49 of 52
49
CieAura: Is this the latest SCAM following in the LifeWave footsteps?
Posted: 28 April 2011 11:44 AM   [ Ignore ]   [ # 529 ]
Five Star Member
Avatar
RankRankRankRankRank
Total Posts:  61098
Joined  2005-04-14
Cieaura RULES - 28 April 2011 04:37 AM

M ?

Heh.  My online connection was a bit flakey when I posted my comment, and apparently it only decided to post the very first letter of it.

So. . .ummm. . .meditate upon the power of the letter “M”!  For it is the vibrational frequency of the molar weight of the CieAura things that makes them work!  Yeah!

 Signature 

“If any man wish to write in a clear style, let him be first clear in his thoughts.”

Profile
 
 
Posted: 28 April 2011 05:32 PM   [ Ignore ]   [ # 530 ]
Jr. Member
RankRank
Total Posts:  44
Joined  2010-01-24
Peter - 28 April 2011 01:04 PM

Can we come up with a profile of the personality type that tries to make money from scams like these?

It seems like the driving force is to make money. There seems to be no regard for not providing any kind of value to the consumer. From what I can see it’s almost like some of them are unaware of the bad image they give themselves. Can we assume people like this find themselves supporting scams because they don’t have the confidence in themselves to find legitimate ways of making money?

In the case of my cousin, she’s middle-aged, married with one child, lives in Texas, goes to church, votes Republican, and apparently has had some experience with law education. When she first approached me a couple years back about “these amazing health and energy chips” she’d been introduced to, I was willing to see what it was all about (I’m kind of a fringe type with a healthy interest in the paranormal etc). But as soon as I started looking into the company, red flags started popping up almost immediately. And when I shared my doubts with her, she rebutted with the usual “until you’ve tried them yourself, you won’t know” routine. In fairness, I did perform my due diligence, and needless to say realized that this was simply the placebo effect at work and nothing more. I presented my argument intelligently and with respect, but I suspect at that point she was already in too deep and she pretty much rejected all of my criticisms. I’ve always known her to have a great sense of humor and a feisty, take-no-crap attitude but her insistence on selling these stickers and praising the “tech” involved in their operation simply confounds me. I think she got into the program when she got pregnant, probably as a way to help supplement her family income in anticipation of her first born, which is understandable. But I’ve never been able to understand how, when faced with common sense critical thinking arguments why CieAura is full of shit, she simply keeps on with the keepin’ on and continues to participate in the program. Another of life’s great mysteries I guess!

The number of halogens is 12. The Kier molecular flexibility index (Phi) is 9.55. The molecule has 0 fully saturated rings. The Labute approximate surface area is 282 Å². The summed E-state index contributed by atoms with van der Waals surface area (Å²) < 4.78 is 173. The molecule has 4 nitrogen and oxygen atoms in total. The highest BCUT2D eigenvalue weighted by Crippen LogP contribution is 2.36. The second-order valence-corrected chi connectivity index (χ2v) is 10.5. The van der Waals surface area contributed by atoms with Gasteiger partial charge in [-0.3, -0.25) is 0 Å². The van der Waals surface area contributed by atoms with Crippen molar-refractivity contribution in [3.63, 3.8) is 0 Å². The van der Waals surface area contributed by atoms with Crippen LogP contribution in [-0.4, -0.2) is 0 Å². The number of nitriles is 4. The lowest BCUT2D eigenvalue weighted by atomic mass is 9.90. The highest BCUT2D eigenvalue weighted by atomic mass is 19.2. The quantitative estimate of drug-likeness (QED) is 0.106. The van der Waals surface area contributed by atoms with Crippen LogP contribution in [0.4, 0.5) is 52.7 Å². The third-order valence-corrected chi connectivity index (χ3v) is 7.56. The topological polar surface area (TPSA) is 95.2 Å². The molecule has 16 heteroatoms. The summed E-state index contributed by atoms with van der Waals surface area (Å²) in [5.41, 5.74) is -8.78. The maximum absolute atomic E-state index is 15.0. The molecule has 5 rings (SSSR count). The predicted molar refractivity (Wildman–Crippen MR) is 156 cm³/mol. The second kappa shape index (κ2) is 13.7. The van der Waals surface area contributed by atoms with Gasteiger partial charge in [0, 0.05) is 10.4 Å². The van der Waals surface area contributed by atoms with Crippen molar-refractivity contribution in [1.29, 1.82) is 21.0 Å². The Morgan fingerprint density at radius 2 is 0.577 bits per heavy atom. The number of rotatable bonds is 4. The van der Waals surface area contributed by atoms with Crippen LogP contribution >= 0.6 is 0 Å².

Profile
 
 
Posted: 28 April 2011 06:06 PM   [ Ignore ]   [ # 531 ]
Jr. Member
RankRank
Total Posts:  38
Joined  2010-09-21
gridbug - 28 April 2011 09:32 PM
Peter - 28 April 2011 01:04 PM

Can we come up with a profile of the personality type that tries to make money from scams like these?


It seems like the driving force is to make money. 

> THAT’S IT !

But I’ve never been able to understand how, when faced with common sense critical thinking arguments why CieAura is full of shit, she simply keeps on with the keepin’ on and continues to participate in the program. Another of life’s great mysteries I guess!

> YOU ANSWERED THAT YOURSELF IN THE FIRST SENTENCE.

 


Doctor Hoffenkoff told me that when he looks at his insight statistics, all of his videos show that they are watched completely to the end(way above the average you-tube video), in fact some parts are being rewound and watched again….... Except for the one when he says you can’t make money in MLM. The graphs show that the very moment he makes that statement, it drops to almost 0%.

Either the people watching already know that and don’t have to be convinced -or- they are just too greedy to believe it. The thought of being rich beyond their wildest dreams gives them tunnel vision.

Profile
 
 
Posted: 29 April 2011 04:28 AM   [ Ignore ]   [ # 532 ]
Five Star Member
Avatar
RankRankRankRankRank
Total Posts:  2865
Joined  2005-06-15
Cieaura RULES - 28 April 2011 10:06 PM
gridbug - 28 April 2011 09:32 PM
Peter - 28 April 2011 01:04 PM

Can we come up with a profile of the personality type that tries to make money from scams like these?


It seems like the driving force is to make money. 

> THAT’S IT !

But I’ve never been able to understand how, when faced with common sense critical thinking arguments why CieAura is full of shit, she simply keeps on with the keepin’ on and continues to participate in the program. Another of life’s great mysteries I guess!